A few days back, I was reading a news article that described the ongoing research about 3D printed homes and it surprised me to a considerable extent. Well, it is true that the notion of 3D printed homes is far-fetched but it is possible and more than the probability of achieving such a goal, the story highlighted the massive potential embedded in the 3D printing industry. Stratasys, the global leader in 3D printing also has a highly optimistic outlook regarding the future prospects of this industry.
A step forward
Recently, the company unveiled its game changer product, a multi-material 3D printer that combines colours with multi-material printing in a single run and is expected to revolutionize aspects of product design and manufacturing processes. This printer is estimated to reduce the time required to bring prototypes into the market by approximately 50 percent which is a remarkable feat. Innovation is the indispensable fuel that keeps a technology company running and Stratasys has exhibited a strong culture of efficient innovation.
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- SSYS 15-Year Financial Data
- The intrinsic value of SSYS
- Peter Lynch Chart of SSYS
Getting big with Makerbot
Analysts on the Wall Street have criticized Stratasys’ slow responsiveness to market changes and competitive dynamics. The acquisition of Makerbot, for which the company paid around $403 million has been claimed an overvalued deal as the company paid around 40 times the initial valuation of Makerbot. Though Stratasys had made an excess payment to an extent for acquiring Makerbot, it was the best way to enter the consumer 3D printing markets. The acquisition absolutely fits into Stratasys’ plan of owning the 3D printing space.
Additionally, Makerbot’s 3D printers start at a price of around $2K while Stratasys cheapest printer cost $10K and this acquisition would give Stratasys the much needed pricing leverage that is needed to stay in consumer 3D printing markets. The decision to buy out Makerbot is also valid because one of Stratasys’ oldest and fiercest competitor 3D systems (the pioneer of this industry) is already a major player in consumer 3D printing business. Makerbot’s recent deal with Dell to offer 3D printers and scanners to small and mid-sized businesses marks the start of benefits that will accrue to Stratasys in the long run.
The duel with 3D systems
As I mentioned above, one of Stratasys’ biggest rivals and dominant player in the industry is 3D systems. The company is the initiator of the 3D printing concept and has maintained its position in the industry by creating multiple entry barriers in form of pricing strategies, litigation and robust product portfolio.
Of late the confidence in 3D systems has been on a decline as the company has made some erratic acquisitions in the past in a bid to achieve quick growth but these have not churned out any commendable result. Apparently, 3D systems has overestimated the rate of this industry’s growth and hence, invested in ideas that are ahead of time.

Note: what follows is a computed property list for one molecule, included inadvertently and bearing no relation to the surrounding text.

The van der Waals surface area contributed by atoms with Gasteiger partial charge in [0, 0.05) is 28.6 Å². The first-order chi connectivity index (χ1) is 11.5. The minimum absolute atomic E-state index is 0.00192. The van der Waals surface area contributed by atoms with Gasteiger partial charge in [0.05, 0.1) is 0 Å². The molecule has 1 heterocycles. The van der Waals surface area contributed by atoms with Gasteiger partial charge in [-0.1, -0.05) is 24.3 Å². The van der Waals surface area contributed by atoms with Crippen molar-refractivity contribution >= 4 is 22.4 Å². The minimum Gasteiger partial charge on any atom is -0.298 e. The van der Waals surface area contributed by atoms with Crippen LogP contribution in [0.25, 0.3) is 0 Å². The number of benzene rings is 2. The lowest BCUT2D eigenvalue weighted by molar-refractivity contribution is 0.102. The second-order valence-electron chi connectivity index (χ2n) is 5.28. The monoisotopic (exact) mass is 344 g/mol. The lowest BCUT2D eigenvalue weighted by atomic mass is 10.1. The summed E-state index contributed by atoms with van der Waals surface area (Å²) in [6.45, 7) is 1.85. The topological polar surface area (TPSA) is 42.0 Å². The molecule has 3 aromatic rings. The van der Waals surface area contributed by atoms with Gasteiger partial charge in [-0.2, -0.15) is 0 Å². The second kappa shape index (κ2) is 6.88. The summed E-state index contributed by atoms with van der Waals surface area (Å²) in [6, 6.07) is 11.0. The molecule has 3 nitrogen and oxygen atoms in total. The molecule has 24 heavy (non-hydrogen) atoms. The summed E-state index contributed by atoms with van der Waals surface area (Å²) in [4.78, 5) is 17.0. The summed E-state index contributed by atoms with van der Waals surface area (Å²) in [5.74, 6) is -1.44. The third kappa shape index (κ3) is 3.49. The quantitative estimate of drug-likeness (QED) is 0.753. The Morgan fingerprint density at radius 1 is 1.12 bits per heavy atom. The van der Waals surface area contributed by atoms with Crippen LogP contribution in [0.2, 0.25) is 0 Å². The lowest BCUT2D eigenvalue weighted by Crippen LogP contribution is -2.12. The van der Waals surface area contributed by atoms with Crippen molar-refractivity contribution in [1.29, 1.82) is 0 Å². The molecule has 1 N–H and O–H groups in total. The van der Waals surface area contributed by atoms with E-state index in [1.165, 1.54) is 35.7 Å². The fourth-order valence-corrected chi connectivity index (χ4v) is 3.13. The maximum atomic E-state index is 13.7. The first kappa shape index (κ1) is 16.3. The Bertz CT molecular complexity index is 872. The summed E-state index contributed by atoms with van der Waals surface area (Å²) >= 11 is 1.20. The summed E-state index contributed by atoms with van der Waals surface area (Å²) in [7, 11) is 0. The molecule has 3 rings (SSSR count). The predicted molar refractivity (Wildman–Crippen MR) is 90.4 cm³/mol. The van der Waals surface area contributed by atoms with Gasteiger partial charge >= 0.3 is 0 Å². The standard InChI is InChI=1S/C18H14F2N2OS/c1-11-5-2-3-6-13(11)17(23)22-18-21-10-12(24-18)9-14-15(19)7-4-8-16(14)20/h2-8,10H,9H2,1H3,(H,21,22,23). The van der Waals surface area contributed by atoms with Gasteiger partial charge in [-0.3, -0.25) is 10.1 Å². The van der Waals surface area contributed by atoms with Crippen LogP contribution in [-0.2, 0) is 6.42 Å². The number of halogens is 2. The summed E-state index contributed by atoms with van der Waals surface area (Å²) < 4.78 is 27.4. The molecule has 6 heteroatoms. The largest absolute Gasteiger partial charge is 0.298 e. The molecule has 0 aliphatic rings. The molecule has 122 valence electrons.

The stock plummeted 15% in a day after the announcement of 2013 guidance because like the company itself, investors have also put immense confidence in the scope of 3D printing. As such, the unloading of shares will continue till the market completely discounts the overvaluation factor.
It can be noted that the recent price fall in 3D systems cannot be construed as a sign of a bursting 3D bubble because the aspects of 3D printing industry growth do not align with that of an overvalued bubble. I agree that the stock faced a price correction but the reason behind it is the company’s fast-moving acquisition spree that is yielding insignificant results. Also, unlike the dot-com bubble of 2000, the 3D printing industry has much lesser players and robust entry barriers in place which will push the companies to set realistic goals and achieve them.
Stratasys has also delivered a cautionary guidance especially with respect to operating expenses which will see a healthy increase during the year 2014. However, the synergy from Objet and Makerbot deals has instilled confidence in the management in respect of sales and revenue.
Though the guidance from Stratasys has a rosy outlook, it has also contained investor expectations. It is quite clear that Makerbot will be the cornerstone of growth for Stratasys in 2014 as the former has an established product portfolio in the consumer 3D printing space along with a strong research and development team. Hence, Makerbot can work towards establishing dominance on the consumer side by offering an affordable range of printers.
3D printing industry is currently in its early stages and investors have flocked to this sector because of the glamorous future opportunities. As a result, misguided valuation has become a buzz word in the industry and it is becoming difficult to measure the actual worth of these opportunities. Even Stratasys is trading at a 50x multiple based on EPS guidance provided by the company for 2014.
In my opinion, it is prudent to hold off putting money in Stratasys for a while and understand the full impact of integration of Makerbot to its product portfolio because the latter sells its printers at lower operating margins. Thus, a full-fledged integration of Makerbot and clarity in prospects of this industry will be a good point for entry of investors.